Standing in front of the same man who proclaimed that “Hip Hop is dead” in 2006, last night the James Cabaret in Wellington, New Zealand was taken back to 1994 — a time when it was very much alive and still growing into the revolutionary genre and street news broadcaster it serves as today. Some people say that it was Illmatic that sparked such a development for the hip hop culture because it changed the way rap music was made at the time; it is recognized as the first album to feature more than one producer on it and valued as “the album that ushered in the era of superproducers”. As Busta Rhymes said in the 2014, Tribeca Film documentary, Time Is Illmatic: “What he was able to do lyrically, completely shift the climate of how the emcee was supposed to rhyme.”
Nas told the sold out venue, “I was writing, thinking what I was going to say to you before I came”, what he did say stuck with me:
“It’s up to the hip hop generation.” He said reflecting on the diversity of the people in the room and the reach his beloved genre and culture had extended to after going for 40 years strong. “I don’t know what they’re doing in politics, don’t know what the Police are doing in America..It’s up to us,” he shared.
1. J Cole — Forest Hills Drive
Okay a lot of things happened this year in the realm of rap and hip hop music. For one, America are facing race riots, in 2014. The entire world watched this year as the [white] man took their culture back to the days of slavery and reminded EVERYONE their leash still has a tension on it. The way in which this album dropped, at the time that it did meant that it’ s simply number one on my list. Check out No Role Modelz and G.O.M.D.
2. Ludacris — Burning Bridges EP
Ludacris is on my list of top five rappers of all time (don’t ask me where, but he’s there). The appreciation is based on his dexterity alone. So yeah, he is older now, and I saw one internet troll comment ‘rich people problems’ underneath Burning Bridges on YouTube, but even so, Ludacris maintains the gift of eloquence in his verses.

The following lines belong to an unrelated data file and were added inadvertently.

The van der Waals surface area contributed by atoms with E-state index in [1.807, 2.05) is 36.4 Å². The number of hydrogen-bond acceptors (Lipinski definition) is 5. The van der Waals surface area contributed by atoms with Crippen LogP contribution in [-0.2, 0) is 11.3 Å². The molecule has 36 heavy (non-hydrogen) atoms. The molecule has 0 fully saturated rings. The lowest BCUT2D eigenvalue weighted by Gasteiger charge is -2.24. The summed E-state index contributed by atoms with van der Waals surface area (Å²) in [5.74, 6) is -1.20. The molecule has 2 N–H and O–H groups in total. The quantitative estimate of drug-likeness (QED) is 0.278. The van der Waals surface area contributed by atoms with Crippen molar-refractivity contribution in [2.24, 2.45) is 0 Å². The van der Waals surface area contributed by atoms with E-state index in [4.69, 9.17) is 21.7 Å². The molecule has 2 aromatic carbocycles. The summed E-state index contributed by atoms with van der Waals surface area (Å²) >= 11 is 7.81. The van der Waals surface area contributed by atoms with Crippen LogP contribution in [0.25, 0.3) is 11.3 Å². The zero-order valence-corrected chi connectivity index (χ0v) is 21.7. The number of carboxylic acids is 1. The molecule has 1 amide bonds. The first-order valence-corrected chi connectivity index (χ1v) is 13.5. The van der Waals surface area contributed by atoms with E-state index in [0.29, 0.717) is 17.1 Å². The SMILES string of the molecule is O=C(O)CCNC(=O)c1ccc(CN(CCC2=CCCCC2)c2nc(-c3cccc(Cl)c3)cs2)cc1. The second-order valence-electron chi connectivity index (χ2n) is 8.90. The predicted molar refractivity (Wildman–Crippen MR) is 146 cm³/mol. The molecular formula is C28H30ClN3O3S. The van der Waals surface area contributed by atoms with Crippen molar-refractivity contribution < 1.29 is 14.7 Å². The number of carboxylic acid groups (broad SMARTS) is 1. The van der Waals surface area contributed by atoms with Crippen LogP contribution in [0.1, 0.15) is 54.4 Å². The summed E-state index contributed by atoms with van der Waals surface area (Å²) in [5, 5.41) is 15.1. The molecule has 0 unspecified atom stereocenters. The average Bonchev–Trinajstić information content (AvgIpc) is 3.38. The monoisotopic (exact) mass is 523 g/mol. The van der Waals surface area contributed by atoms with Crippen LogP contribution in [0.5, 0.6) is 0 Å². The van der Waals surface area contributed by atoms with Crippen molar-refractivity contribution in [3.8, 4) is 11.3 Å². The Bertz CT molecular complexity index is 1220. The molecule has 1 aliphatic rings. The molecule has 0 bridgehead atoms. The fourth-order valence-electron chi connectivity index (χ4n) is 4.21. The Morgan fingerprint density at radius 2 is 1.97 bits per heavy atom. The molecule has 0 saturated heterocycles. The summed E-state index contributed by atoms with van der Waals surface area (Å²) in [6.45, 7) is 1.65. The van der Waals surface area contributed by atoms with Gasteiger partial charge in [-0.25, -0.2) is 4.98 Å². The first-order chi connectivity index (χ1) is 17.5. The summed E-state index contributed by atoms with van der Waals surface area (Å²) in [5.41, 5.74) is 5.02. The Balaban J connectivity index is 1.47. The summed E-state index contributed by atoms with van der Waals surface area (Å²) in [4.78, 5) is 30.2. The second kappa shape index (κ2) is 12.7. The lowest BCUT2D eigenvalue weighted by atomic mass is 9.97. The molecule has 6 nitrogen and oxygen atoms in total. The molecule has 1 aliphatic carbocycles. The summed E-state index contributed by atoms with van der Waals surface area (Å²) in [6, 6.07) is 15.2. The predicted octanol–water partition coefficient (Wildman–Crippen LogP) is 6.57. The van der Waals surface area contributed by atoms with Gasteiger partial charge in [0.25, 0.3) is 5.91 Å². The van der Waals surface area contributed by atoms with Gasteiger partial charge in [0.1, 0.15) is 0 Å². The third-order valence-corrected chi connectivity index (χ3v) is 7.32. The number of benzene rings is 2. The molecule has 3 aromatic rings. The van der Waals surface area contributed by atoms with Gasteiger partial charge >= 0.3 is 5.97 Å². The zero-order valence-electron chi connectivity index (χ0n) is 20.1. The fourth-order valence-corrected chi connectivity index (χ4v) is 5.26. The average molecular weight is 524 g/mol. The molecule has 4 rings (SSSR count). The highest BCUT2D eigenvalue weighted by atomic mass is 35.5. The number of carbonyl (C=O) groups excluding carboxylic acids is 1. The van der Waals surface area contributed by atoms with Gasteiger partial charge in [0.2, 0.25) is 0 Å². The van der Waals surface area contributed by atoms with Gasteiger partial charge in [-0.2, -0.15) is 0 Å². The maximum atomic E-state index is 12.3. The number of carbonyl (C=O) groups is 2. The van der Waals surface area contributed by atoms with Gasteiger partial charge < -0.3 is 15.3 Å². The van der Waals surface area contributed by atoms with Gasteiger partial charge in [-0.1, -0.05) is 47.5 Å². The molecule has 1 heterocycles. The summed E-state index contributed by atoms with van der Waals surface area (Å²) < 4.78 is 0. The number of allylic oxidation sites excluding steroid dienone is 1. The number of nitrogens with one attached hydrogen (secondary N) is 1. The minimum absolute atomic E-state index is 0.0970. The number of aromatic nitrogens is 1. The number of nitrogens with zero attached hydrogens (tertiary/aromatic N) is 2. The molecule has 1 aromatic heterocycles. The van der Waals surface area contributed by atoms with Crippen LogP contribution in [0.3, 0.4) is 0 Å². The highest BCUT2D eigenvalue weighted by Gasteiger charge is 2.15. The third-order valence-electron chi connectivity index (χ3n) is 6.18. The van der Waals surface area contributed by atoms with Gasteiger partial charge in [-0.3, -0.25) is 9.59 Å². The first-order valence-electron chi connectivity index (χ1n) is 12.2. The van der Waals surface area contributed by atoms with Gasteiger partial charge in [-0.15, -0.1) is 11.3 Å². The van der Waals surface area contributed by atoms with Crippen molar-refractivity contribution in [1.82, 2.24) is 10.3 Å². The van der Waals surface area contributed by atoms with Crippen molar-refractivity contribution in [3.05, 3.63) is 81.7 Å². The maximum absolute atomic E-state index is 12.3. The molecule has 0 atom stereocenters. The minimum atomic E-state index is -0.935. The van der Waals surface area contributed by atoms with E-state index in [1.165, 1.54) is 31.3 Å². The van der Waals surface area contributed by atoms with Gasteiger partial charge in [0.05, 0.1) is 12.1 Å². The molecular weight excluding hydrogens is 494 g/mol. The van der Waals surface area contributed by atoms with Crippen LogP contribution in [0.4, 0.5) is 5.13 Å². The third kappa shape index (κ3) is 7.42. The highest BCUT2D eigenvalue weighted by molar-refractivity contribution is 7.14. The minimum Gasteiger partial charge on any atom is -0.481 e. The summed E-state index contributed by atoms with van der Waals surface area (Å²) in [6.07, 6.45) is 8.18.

3. SZA — Z
SZA is such a gentle, yet beautifully-bold first lady for Top Dawg Entertainment. Her music is honest, rare, spiritual. She’s a real lady that has managed to turn the bars she raps on into a canvas, when she records her music, her words become paint, and the palette is simply spectacular.
4. Isaiah Rashad—Cilvia Demo
I’d been anticipating this album for a bit, so when it dropped, it took a minute to warm up to it. But after I got a sense of who Isaiah Rashad is, as a human (I’d say WAVY), tracks like Banana, Cilvia Demo actually the whole album from start to end sucked me in and was on repeat for weeks; it was the anthem to my summer.
5. August Alsina —Testify
Testify carried over some favourites from Downtown: Life Under The Gun but featured If I Don’t Make It Home Tonight with Young Jeezy, as well as Grind & Pray/Get Your Money feat Fabolous. So it had the spirit of Downtown, which to me is definitely in the spirit of music and hip hop and just good soul in general. The sound on Testify was unfortunately bigger, and more mainstream with feature artists including Rick Ross. Still, the magic that is August featured on all my playlists this year.
6. Ab Soul—These Days
It was expected that 2014 would be TDE’s year, and that’s pretty much what happened for them; competing in an era of rap and hip hop where the internet is the kingdom to rule, TDE’s flag flew as high as Jay Z and Beyonce’s in 2014.
Datpiff had this in November 2013. But it’s recorded in iTunes for March 2014, so, yeah I’m counting it. I was listening to this mixtape while beginning my new job in March. ‘Walk Thru’ was mean to discover while walking through the James Cook Hotel lobby for the first time, every working day at 6pm, whether it’s summer or winter, an old man plays a piano for everyone walking through the lobby, it’s lovely. Put that experience to the verses of I Promise I will Never Stop Going In and I am in a southern music lull, conducted by DJ Drama. From start to finish, the mixtape is a fine example of a new generation that raps “with melody and heart, like singers on the verge of a breakdown”, wrote the New York Times.
8. Fabolous—The Young OG Project
Fabulous is the man. That’s all there is to say. Like he said on Young OG II feat Abir Haronni: “Broke n****s talking, cause there’s free wi-fi”.
9. Schoolboy Q — Oxymoron